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Showing posts from October, 2018

Forest road 250 Colorado

I was alone in Colorado and desperate to hit the trails. My guidebook had all the usual tourist crazy areas around Silverton and Ouray. This area is known as probably the best in the USA for outdoor motorcycle adventure. But I had my eye on getting to Summitville. Summitville is the site of Colorado’s worst eco mining disaster. The EPA even built a water processing plant on top of the 12k foot mountain. I wanted to go find it. So down my road and west on 160 into Pagosa springs for gas and through to Wolf Pass. A breath-taking ride up and over the stunning mountain. The road is full of turns and hairpins and bike nirvana. It’s wide and easy to pass the huge dinosaur motor homes being towed by pick up trucks.  I’m sure if the truck could communicate, it would be shouting at its owner ”Why would you leave your suburban mansion and tow a suburban mansion across the country to park it in a suburban trailer park, with all the same suburbanites, what the fuck?” t

Buying the DCT Africa Twin by A. Marcer

We will be featuring articles written by Andy Marcer of Metric Motorcycles of Houston, this is the first of many more to come. Enjoy! GETTING AN AFRICA TWIN Finally the summer is here. Normally I would be sulking and angry. Not this year. This year I’ve retired and I’m away from that miserable heat in Texas. I am at home in S.W Colorado. For years I made a living in the motorcycle business, repairing, selling etc.  Now finally it was my chance to actually just ride them. Of course I have my BMW RT1200, a new generation BMW, away from that huge clutch and flywheel spinning around that makes me feel like I’m on one of those kids gyro, throw up rides at the carnival. To me, the very best in motorcycling.  Period. And I have Yuliya’s MV Augusta. The worst in motorcycling.  Period.  But before I left the adventure bike bug had bitten me. Well to be honest, I’d just given up on riding on the track. MSR Houston is a plain shit track. Yes it’s shit and dangerous, who the he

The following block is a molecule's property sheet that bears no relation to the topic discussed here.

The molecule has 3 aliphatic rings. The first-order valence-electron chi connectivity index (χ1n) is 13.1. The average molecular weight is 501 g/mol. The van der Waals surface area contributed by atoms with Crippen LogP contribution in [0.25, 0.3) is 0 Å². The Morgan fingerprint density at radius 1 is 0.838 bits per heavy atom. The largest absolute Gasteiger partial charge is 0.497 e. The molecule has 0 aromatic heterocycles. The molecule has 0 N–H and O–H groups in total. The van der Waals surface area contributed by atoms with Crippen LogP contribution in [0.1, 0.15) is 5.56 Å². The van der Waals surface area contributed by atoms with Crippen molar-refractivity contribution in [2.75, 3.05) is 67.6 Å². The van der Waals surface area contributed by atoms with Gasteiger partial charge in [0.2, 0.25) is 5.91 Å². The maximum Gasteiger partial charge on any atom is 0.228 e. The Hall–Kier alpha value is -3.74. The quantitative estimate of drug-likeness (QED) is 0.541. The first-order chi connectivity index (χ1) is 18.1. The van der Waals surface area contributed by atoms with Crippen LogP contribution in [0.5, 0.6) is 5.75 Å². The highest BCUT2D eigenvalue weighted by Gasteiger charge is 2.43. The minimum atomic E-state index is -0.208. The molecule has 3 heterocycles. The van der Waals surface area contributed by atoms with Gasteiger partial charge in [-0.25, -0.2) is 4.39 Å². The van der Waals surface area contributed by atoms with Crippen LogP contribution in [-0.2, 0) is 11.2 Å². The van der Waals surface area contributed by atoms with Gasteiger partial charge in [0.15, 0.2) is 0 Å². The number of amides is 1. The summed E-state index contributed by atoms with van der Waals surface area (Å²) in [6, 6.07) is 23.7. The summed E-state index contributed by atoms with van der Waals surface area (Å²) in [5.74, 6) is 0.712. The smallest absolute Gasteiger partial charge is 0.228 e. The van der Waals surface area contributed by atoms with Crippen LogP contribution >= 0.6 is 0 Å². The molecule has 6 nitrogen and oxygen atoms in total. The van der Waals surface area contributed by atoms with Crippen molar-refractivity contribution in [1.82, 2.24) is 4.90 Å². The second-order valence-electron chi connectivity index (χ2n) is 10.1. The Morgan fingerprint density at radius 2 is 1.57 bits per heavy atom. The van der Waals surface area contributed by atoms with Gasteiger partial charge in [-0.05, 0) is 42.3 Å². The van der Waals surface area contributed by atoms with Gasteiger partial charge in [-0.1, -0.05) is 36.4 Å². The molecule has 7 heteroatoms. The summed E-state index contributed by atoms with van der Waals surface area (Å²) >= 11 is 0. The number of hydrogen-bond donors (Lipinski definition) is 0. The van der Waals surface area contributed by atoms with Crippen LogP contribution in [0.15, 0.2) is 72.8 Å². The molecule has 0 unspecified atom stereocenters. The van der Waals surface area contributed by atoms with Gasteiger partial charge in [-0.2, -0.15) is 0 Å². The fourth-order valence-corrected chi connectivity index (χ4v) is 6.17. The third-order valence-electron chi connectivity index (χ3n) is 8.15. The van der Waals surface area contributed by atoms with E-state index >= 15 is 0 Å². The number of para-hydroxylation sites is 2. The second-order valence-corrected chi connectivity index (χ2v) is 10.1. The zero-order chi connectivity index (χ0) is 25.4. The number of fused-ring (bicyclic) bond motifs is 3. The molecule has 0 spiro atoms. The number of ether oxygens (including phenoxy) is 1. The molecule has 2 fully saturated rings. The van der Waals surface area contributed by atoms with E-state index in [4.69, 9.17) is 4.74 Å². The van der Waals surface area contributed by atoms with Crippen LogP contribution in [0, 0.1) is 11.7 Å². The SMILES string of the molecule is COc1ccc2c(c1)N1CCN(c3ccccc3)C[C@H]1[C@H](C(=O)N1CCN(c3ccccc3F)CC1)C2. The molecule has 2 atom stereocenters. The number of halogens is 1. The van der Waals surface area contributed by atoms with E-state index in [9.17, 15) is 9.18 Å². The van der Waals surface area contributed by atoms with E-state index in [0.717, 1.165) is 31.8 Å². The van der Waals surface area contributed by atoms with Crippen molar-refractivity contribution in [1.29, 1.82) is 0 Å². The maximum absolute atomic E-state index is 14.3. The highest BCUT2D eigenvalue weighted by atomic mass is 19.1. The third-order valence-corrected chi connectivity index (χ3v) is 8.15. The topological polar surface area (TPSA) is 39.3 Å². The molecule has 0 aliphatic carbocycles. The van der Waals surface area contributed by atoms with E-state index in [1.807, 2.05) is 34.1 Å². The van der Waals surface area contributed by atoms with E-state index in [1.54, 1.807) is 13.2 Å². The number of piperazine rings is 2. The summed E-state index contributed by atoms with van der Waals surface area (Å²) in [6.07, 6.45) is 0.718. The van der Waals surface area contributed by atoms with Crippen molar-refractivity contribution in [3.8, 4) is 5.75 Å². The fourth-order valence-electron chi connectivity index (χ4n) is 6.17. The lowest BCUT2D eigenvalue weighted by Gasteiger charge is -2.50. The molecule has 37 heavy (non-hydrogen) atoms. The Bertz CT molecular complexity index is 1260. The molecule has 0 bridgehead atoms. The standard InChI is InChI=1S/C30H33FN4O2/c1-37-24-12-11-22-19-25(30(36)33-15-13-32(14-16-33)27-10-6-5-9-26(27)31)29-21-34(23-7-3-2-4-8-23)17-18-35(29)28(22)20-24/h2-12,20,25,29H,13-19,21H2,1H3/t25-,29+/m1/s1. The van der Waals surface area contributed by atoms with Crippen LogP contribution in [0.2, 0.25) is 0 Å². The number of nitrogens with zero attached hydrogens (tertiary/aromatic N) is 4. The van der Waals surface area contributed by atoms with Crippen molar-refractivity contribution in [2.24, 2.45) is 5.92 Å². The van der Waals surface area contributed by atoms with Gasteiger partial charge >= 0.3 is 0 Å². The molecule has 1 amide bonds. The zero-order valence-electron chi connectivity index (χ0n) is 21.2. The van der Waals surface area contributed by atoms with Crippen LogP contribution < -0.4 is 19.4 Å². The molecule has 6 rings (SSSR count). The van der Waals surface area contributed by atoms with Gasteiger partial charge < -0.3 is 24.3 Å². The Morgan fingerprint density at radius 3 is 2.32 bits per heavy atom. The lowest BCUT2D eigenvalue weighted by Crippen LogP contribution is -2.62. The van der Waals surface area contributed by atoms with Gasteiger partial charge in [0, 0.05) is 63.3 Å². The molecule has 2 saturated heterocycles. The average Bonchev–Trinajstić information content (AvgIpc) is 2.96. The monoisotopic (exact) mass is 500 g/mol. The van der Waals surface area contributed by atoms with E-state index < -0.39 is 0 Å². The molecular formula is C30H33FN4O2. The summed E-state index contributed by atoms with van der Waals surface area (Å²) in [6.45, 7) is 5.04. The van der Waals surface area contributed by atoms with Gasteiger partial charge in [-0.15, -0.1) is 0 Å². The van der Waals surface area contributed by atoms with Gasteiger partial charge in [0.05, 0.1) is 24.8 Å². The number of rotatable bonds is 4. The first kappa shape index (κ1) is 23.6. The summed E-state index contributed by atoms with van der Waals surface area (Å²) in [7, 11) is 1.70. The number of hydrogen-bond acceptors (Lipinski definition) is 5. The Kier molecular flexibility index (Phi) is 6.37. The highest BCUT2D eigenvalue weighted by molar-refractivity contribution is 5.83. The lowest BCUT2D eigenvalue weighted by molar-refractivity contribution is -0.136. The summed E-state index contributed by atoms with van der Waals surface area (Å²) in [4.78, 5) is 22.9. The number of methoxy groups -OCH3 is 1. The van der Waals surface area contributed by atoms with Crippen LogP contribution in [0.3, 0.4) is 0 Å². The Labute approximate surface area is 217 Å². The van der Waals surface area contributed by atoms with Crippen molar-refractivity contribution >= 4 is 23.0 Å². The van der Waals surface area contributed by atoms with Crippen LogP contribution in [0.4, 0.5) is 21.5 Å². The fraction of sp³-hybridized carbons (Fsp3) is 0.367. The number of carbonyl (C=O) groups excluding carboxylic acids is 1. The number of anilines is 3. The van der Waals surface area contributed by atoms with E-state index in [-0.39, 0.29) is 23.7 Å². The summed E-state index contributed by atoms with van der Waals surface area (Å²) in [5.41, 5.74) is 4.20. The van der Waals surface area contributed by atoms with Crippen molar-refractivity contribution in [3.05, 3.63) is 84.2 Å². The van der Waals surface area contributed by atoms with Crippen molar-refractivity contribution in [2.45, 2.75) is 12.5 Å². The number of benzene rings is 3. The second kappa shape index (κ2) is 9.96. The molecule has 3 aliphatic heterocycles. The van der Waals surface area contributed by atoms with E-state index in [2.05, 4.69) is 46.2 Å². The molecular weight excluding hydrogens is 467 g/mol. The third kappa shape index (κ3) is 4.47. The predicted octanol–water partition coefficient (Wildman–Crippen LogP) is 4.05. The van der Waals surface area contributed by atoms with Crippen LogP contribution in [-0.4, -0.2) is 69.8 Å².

Just a little group riding info.

1. Hold a meeting before you ride It helps to get together with all your riders beforehand to talk strategy (where you'll stop, how long you'll ride, where to go if you get lost, etc.) and ask questions. Trust us, it'll be easier to sort out concerns in a quiet room than over the crackle of the throttle. 2. Decide a riding order First choose a lead rider (the one in front) and a sweep rider (the one in back). The lead rider is in charge of telling the group what's coming, be it a traffic jam, rainstorm, or stampeding horse. And the sweep rider sets the pace for the group. Everyone else should have a place in the formation, too. The least experienced of your bunch should be behind the leader, letting the pros line up behind them and lend a watchful eye. You might be wondering, "How many riders should be in my group?" It depends on the situation. In the NHTSA study, though, several riders said they felt best in groups of 10 or fewer. 3. Come